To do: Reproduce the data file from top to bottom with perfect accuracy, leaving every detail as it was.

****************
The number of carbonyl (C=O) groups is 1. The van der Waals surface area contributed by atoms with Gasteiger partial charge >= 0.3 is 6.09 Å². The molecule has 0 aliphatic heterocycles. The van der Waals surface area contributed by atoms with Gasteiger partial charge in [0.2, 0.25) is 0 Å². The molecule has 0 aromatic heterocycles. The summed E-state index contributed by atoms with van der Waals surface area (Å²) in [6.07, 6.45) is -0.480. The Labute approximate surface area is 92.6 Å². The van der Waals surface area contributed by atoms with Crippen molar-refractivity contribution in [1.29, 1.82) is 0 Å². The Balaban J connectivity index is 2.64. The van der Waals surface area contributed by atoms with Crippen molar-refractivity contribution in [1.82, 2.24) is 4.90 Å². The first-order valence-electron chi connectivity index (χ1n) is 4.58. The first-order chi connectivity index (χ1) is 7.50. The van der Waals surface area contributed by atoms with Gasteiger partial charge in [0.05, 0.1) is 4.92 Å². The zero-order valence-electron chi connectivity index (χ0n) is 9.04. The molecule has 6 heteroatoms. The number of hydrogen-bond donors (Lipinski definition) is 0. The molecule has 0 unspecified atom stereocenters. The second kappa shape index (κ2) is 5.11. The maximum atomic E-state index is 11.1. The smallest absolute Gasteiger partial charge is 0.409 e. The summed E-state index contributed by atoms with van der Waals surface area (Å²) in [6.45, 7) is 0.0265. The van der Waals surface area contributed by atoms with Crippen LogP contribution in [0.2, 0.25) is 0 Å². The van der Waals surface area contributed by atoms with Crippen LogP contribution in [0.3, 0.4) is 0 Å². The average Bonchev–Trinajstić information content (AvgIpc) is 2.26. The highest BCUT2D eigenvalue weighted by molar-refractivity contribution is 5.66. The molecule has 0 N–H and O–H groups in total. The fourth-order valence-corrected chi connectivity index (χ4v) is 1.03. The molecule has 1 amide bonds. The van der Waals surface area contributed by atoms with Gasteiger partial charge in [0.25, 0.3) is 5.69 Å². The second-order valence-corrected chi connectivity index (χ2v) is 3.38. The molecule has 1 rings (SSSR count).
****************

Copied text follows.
The number of carbonyl (C=O) groups is 1. The van der Waals surface area contributed by atoms with Gasteiger partial charge >= 0.3 is 6.09 Å². The molecule has 0 aliphatic heterocycles. The van der Waals surface area contributed by atoms with Gasteiger partial charge in [0.2, 0.25) is 0 Å². The molecule has 0 aromatic heterocycles. The summed E-state index contributed by atoms with van der Waals surface area (Å²) in [6.07, 6.45) is -0.480. The Labute approximate surface area is 92.6 Å². The van der Waals surface area contributed by atoms with Crippen molar-refractivity contribution in [1.29, 1.82) is 0 Å². The Balaban J connectivity index is 2.64. The van der Waals surface area contributed by atoms with Crippen molar-refractivity contribution in [1.82, 2.24) is 4.90 Å². The first-order valence-electron chi connectivity index (χ1n) is 4.58. The first-order chi connectivity index (χ1) is 7.50. The van der Waals surface area contributed by atoms with Gasteiger partial charge in [0.05, 0.1) is 4.92 Å². The zero-order valence-electron chi connectivity index (χ0n) is 9.04. The molecule has 6 heteroatoms. The number of hydrogen-bond donors (Lipinski definition) is 0. The molecule has 0 unspecified atom stereocenters. The second kappa shape index (κ2) is 5.11. The maximum atomic E-state index is 11.1. The smallest absolute Gasteiger partial charge is 0.409 e. The summed E-state index contributed by atoms with van der Waals surface area (Å²) in [6.45, 7) is 0.0265. The van der Waals surface area contributed by atoms with Crippen LogP contribution in [0.2, 0.25) is 0 Å². The van der Waals surface area contributed by atoms with Crippen LogP contribution in [0.3, 0.4) is 0 Å². The average Bonchev–Trinajstić information content (AvgIpc) is 2.26. The highest BCUT2D eigenvalue weighted by molar-refractivity contribution is 5.66. The molecule has 0 N–H and O–H groups in total. The fourth-order valence-corrected chi connectivity index (χ4v) is 1.03. The molecule has 1 amide bonds. The van der Waals surface area contributed by atoms with Gasteiger partial charge in [0.25, 0.3) is 5.69 Å². The second-order valence-corrected chi connectivity index (χ2v) is 3.38. The molecule has 1 rings (SSSR count).